New research shows that 80s song about L.A. walking not so accurate
It's become a bit of a stereotype, that Los Angeles is a land where people use their cars to go, well, everywhere. But according to new research, that's not the case at all, at least in Los Angeles County
In 1982, the song “Walking in LA” by the new wave pop band Missing Persons quickly made Los Angeles the poster child for a national bad habit.
You won't see a cop walkin’ on the beat
You only see him drivin’ cars on the street
You won't see a kid walkin’ home from school
Their mothers pick them up in a car pool
And the refrain — “Nobody walks in LA” — became an unofficial motto for the city.
Los Angeles resident Alissa Walker makes her living writing about urban planning and architecture. For her, the song’s claims are just wrong. She gave up her car six years ago and she walks, bikes, and uses public transit.
And she’s not alone: a national study used by city planners estimates that 17 percent of all trips in Los Angeles County are made on foot. In fact, Los Angeles ranks just behind Portland, Ore., in walkability according to Walkscore.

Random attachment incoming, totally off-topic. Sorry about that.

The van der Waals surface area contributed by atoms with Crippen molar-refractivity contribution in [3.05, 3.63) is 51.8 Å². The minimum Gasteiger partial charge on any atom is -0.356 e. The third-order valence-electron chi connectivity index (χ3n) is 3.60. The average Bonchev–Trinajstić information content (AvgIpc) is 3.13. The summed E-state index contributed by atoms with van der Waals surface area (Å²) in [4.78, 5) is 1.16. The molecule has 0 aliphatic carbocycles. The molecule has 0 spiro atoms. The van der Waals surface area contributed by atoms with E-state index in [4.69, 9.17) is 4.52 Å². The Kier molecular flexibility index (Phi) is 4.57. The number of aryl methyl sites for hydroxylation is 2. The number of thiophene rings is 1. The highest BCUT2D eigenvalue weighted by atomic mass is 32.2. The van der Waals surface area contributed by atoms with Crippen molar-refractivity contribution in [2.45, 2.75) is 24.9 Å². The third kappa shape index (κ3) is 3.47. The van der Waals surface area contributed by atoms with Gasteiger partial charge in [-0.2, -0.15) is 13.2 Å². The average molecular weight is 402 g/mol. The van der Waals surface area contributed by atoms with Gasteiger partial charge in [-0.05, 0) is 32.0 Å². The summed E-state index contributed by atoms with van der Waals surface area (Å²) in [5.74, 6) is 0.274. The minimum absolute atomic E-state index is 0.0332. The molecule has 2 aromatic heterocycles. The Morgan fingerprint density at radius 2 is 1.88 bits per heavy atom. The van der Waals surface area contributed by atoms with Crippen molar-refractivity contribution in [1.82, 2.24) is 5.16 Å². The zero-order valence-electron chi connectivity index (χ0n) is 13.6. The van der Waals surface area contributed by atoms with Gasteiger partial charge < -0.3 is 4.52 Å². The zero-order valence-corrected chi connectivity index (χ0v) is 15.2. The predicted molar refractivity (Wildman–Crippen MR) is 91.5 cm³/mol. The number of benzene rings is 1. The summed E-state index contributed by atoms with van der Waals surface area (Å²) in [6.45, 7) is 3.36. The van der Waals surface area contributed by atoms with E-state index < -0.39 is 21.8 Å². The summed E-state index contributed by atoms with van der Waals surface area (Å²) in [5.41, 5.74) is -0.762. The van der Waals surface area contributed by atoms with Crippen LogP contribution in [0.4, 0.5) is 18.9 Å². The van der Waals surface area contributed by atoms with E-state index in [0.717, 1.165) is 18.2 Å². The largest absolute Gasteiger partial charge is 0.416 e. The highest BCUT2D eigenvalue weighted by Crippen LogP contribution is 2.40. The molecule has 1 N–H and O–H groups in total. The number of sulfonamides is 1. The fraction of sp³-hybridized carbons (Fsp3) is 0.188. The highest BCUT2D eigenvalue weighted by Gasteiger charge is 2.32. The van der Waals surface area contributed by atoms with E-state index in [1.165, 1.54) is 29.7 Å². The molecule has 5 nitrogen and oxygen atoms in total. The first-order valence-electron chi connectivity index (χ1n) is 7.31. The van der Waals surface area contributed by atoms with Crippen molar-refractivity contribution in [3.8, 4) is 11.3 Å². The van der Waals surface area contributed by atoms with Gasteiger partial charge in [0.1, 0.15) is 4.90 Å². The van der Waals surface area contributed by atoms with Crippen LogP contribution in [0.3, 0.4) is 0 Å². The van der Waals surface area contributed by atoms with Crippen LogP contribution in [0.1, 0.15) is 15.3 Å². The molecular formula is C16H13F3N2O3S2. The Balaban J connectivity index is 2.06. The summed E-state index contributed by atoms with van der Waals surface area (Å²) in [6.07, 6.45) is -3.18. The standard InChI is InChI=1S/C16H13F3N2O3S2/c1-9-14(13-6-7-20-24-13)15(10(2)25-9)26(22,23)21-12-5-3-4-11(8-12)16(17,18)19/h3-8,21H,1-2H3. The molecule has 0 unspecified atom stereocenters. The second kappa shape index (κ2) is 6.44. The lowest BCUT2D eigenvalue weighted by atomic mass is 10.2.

So why, she wonders, hasn’t the city been able to shake its 30-year-old punch line?
Walker tracked down the song’s writer, Missing Persons’ drummer Terry Bozzio, who insisted he had no agenda against pedestrians. Bozzio was inspired by New York comedians like David Brenner who’d appear on the Johnny Carson show, she said.
"I'm going to go to the bathroom," they would say. "Yeah? Take my car," was the reply.
But Walker got some good news: the city’s Department of Transportation just hired two pedestrian coordinators, who will be training engineers to rethink how streets are designed, and making pedestrian plazas and bike routes more available.
Because it turns out, people actually do want to walk in LA.
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